THE BLOG
09/07/2012 02:46 pm ET Updated Nov 07, 2012

Are You Sure You Really Want to Know?

A friend of mine running for public office once asked me what he could do for folks like me and although I know he means well, I don't think he has any idea of what he's really asking. For one thing, we need living wage jobs and plenty of them! Exactly how is that going to happen with the way things are in this economy? Second, if housing is recognized as a basic human right, then why isn't there enough of it to go around? I want my friend to actually spend time with struggling families living out of motels and cars first so that he can see homelessness as it really is instead of assuming what it is. Not many politicians are willing to do that and when they do, it's usually a photo op to make everyone think they're serious about doing something but once they get voted in, guess what happens?

I don't put much faith in campaign promises nor do I waste time attending meetings put on by groups claiming to end homelessness in x amount of years while spending more grant money on more meetings that do not provide more housing or at the very least, hotel vouchers to get people off the streets. What then is all that money being spent on? I suppose to those not experiencing it, poverty is one of those things that can be forgotten since after all, they just KNOW it's the individual's fault for not having a roof over their heads regardless of being laid off or being diagnosed with a terminal disease and finding out much too late that there isn't a safety net to catch you as you're falling into homelessness.

You know what's really scary? People with wacky notions in their heads running for office and getting voted in because they're the lesser of two evils or sadly, because the masses never bothered to get the facts on whatever a candidate claims and votes for them because "they sounded good." I actually got a comment not too long ago that the poor don't vote. I can say that just because I'm homeless doesn't mean I don't vote and I know a lot of other working poor folks who vote so that comment is out of touch. The other thing is, if you were constantly using all your energy to look for work, food and safe places to sleep at night, how much time would you be able to spend on listening to campaign promises from folks who have never been in your situation?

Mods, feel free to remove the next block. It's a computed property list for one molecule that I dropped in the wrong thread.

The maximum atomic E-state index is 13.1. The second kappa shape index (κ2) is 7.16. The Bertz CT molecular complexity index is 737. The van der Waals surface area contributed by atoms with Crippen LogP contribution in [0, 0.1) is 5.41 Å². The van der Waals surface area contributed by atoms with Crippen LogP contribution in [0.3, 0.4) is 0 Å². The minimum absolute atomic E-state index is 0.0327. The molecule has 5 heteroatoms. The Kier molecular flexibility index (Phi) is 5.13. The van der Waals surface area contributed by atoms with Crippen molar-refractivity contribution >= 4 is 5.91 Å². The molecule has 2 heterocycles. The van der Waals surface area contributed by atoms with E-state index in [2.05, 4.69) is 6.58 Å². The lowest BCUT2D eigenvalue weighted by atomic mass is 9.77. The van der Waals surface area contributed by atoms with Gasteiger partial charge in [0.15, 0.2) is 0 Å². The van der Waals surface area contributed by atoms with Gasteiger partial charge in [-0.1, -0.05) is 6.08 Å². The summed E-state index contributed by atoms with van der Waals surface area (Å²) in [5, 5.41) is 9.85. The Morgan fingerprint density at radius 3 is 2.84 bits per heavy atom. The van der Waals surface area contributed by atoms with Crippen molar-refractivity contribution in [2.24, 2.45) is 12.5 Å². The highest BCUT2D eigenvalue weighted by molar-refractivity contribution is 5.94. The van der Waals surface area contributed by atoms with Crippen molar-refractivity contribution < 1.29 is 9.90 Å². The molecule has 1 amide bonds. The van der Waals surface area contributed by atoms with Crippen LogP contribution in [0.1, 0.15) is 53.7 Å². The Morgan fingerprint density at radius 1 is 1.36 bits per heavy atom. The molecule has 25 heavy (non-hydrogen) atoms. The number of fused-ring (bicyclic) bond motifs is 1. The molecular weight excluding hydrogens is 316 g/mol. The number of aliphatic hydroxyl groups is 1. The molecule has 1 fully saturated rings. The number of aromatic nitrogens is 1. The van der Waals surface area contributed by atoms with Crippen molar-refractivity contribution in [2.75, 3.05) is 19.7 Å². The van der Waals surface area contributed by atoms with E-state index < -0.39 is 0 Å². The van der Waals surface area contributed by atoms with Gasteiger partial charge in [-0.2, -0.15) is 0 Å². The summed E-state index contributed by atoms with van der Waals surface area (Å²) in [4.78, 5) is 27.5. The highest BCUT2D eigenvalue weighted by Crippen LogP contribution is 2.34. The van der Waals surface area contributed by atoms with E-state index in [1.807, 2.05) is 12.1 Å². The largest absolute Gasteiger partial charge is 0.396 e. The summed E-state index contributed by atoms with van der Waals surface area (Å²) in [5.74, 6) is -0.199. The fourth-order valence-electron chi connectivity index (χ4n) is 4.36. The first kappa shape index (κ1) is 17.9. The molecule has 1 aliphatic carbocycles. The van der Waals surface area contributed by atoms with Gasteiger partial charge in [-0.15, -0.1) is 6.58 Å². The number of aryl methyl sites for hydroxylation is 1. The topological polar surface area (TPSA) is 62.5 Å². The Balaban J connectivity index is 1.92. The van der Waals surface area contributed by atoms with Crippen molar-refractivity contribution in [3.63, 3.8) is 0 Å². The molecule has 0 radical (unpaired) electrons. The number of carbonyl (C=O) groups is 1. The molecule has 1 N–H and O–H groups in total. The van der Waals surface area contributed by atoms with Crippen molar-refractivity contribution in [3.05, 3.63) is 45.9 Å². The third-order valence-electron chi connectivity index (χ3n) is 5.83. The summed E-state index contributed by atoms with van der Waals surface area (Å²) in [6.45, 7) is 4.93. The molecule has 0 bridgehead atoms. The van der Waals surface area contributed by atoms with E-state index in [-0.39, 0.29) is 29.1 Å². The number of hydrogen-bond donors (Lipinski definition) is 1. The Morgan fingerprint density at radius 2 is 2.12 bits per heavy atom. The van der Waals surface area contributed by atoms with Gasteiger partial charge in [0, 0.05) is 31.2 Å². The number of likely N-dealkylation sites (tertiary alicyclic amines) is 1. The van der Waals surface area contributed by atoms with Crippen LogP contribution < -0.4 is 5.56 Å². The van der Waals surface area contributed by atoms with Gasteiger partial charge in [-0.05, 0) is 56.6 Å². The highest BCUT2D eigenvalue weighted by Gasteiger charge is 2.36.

There's a major disconnected culture going on these days and I see it every time a car passes by one of my homeless youth begging for change to get something to eat. I see it when a mother sitting in a park with her kids bursts into tears while others pretend not to see her or bother to ask what's wrong. I hear it whenever someone makes a comment that "THOSE people choose homelessness as a lifestyle," as if using "those" in a sentence somehow makes you any different than a person experiencing homelessness. To the woman I met at a park that actually thinks homelessness is a choice I said this: "THOSE people are your friends, family and neighbors who fell on hard times. After going several years without help, how long do you think it will take before homelessness becomes a lifestyle?" The blank expression on her face told me that it never even occurred to her to think outside of what she assumed was the reality of homelessness. I see apathy whenever an employee taking a cigarette break outside the restaurant they work for casually says to me "Those guys over there at the park are nothing but a bunch of worthless bums. All they do is drink and I never see them looking for work." Again, I took the time to respond by saying "Yeah, those bums as you called them? I happen to know that one of them is a vet with an aneurysm in his head waiting for the VA to approve his surgery. He doesn't drink and lives in a tent hoping he wakes up the next day. That other guy you said you've never seen look for work? He used to be a successful real estate agent with a big house, family, nice cars, you name it, he had it. He got hit by a drunk driver on the way home from work and has brain damage now. He lost his home, his wife and family, his car and his hope. He can't get social security because he doesn't understand why he keeps getting denied and nobody is taking the time to help him out." Needless to say, the man's face turned purple as he put his cigarette out as he walked quietly back into the restaurant.

It's always a bad idea to assume what you don't know because out here, not knowing the right stuff is killing us.

Subscribe to Must Reads.
The internet's best stories, and interviews with their authors.